Choosing a thesis laboratory: should the advice be corrected or the system repaired?
It can be a real challenge for doctoral students to choose a laboratory to do their research.
I started thinking about it a few months ago after counseling a mentee. I had offered the standard advice that you can find all over the internet: “Talk to the people in the lab”.
Yet I quickly realized that this advice was wrong, for reasons we don’t often think about.
If someone is asked about the lab where they work, their answers can be deeply influenced by their particular academic culture. Most graduate students and postdoctoral fellows have no experience of non-academic workplaces and therefore have no standard of comparison. We can hear stories of bullying and harassment from our co-workers, and these become the measure by which we assess our own experience.
We can normalize the unprofessional or unethical behavior of a principal investigator (PI) towards a peer, for example, and then accept it when such behavior is directed against us – especially since is often tolerated (and almost endorsed) by other academics as eccentricity or typical big-cup behavior. We can think of bullying and harassment as a particular management style.
“If you are going through hell, keep going,” they say. And that’s what we do. As we work on our doctorates, peers may interpret the difficulties we endure as simply part of the doctoral experience. Indeed, we can see it as a failure if we are do not struggling and overworked.
I remember when I broke down in tears after a meeting at the lab and told a postdoc that I might be depressed, he took me to a quiet place and explained to me that such feelings were completely normal during a doctorate and that everyone was going through the same thing. treat. He did not know that a few months later, I would have the idea to kill myself.
So we are finishing our doctorates and congratulating ourselves on having survived. Maybe it’s only then that we begin to wonder if there was a problem with the culture and management style in the lab – and maybe in academia more generally.
A crucial question is the power dynamics within laboratories. Many of us depend on our PIs to help us publish our articles and provide us with letters of recommendation. It can prevent us from speaking. Conversely, colleagues known to speak out on the management style of the lab may not be selected to spend time with a potential doctoral candidate on the day of their interview.
Institutions appear to make little effort to improve their conduct, letting their status dictate the range of acceptable behavior. The majority of students who complain do not come to any kind of satisfactory resolution and are often suggested to them that they are too weak or sensitive to do a PhD. Despite all the talk about mental health, the mechanisms for supporting or protecting doctoral students against bullying and harassment are largely ineffective and do not take good practices into account.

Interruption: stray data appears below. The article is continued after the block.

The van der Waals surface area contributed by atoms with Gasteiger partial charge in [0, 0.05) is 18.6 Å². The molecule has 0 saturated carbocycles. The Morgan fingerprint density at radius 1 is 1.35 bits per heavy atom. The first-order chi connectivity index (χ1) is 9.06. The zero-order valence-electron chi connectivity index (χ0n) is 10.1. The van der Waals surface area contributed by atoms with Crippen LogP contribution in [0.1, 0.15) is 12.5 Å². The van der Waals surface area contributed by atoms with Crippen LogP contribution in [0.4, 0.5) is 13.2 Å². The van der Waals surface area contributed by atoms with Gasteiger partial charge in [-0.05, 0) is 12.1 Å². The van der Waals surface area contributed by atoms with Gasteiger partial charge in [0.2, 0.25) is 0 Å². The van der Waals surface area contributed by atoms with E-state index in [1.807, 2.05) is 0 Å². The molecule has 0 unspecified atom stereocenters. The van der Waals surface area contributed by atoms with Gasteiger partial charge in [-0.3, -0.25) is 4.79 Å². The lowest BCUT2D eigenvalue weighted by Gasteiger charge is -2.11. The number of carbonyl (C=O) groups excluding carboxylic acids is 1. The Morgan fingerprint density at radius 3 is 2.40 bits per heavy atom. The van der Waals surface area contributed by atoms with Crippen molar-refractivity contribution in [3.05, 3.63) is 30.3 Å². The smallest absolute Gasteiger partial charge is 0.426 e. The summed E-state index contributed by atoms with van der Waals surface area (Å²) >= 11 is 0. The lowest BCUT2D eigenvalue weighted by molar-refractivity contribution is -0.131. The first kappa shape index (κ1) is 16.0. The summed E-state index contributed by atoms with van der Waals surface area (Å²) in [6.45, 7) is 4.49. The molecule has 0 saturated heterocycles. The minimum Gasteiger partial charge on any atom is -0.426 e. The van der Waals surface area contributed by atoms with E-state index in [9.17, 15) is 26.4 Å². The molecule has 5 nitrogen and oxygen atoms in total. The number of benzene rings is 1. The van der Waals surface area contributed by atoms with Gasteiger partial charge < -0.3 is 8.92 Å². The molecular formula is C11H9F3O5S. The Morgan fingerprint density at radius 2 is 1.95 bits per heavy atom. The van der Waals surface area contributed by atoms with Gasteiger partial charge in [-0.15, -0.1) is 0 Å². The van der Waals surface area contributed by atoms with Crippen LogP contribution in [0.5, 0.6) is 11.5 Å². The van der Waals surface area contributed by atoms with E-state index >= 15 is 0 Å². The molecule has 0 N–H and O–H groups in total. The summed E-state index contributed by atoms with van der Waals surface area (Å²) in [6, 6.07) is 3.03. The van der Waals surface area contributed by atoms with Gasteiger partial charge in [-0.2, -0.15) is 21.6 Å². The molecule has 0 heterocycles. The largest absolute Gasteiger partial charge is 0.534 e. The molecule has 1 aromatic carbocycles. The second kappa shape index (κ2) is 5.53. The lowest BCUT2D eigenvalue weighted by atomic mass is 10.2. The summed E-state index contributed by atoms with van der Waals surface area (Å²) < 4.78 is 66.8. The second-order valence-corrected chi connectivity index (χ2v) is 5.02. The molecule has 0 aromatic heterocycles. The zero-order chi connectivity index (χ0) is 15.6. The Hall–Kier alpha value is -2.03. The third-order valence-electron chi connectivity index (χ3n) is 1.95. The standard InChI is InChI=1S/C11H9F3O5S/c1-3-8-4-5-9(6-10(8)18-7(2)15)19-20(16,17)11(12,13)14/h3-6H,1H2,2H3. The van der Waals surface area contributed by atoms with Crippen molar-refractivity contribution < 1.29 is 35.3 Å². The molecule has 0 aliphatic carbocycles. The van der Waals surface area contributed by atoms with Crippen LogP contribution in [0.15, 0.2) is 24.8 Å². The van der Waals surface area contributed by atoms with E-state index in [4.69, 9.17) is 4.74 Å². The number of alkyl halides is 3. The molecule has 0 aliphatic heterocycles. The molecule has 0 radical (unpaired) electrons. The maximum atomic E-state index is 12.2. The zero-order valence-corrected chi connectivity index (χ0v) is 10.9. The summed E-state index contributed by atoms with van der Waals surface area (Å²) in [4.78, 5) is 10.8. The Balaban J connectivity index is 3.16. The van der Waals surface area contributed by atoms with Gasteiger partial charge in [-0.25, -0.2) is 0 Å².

Finding a good lab to start their research career is made even more difficult for doctoral students as past scandals or investigations are unlikely to be common knowledge, while websites such as glassdoor.com, that allow people to see employee reviews of where they want to work, don’t rate university labs.
There are no quick fixes, but institutions must do more to protect the psychological safety of all who are affiliated with them. They must ensure compliance with the guidelines and, drawing inspiration from the industry book, professionalize their hosting programs for graduate students, research officers and professors.
Promoting well-being and work-life balance can help circumvent laboratory-specific toxic cultures. Annual surveys on job satisfaction, student-supervisor relationships, psychological safety, and mental health can also be helpful in determining which labs are at risk of becoming dysfunctional environments. Exit interviews can also contribute to this image.
In the meantime, doctoral students should keep in mind that by discussing with people in the laboratory can be helpful if they manage to talk to the one person who is willing to turn the tide, that person will likely be very difficult to find. As for the others, take their comments with a big pinch of salt.
Joana Vieira is a medical writer and mentor on the International Mentoring Foundation for the Advancement of Higher Educationis international mentoring program.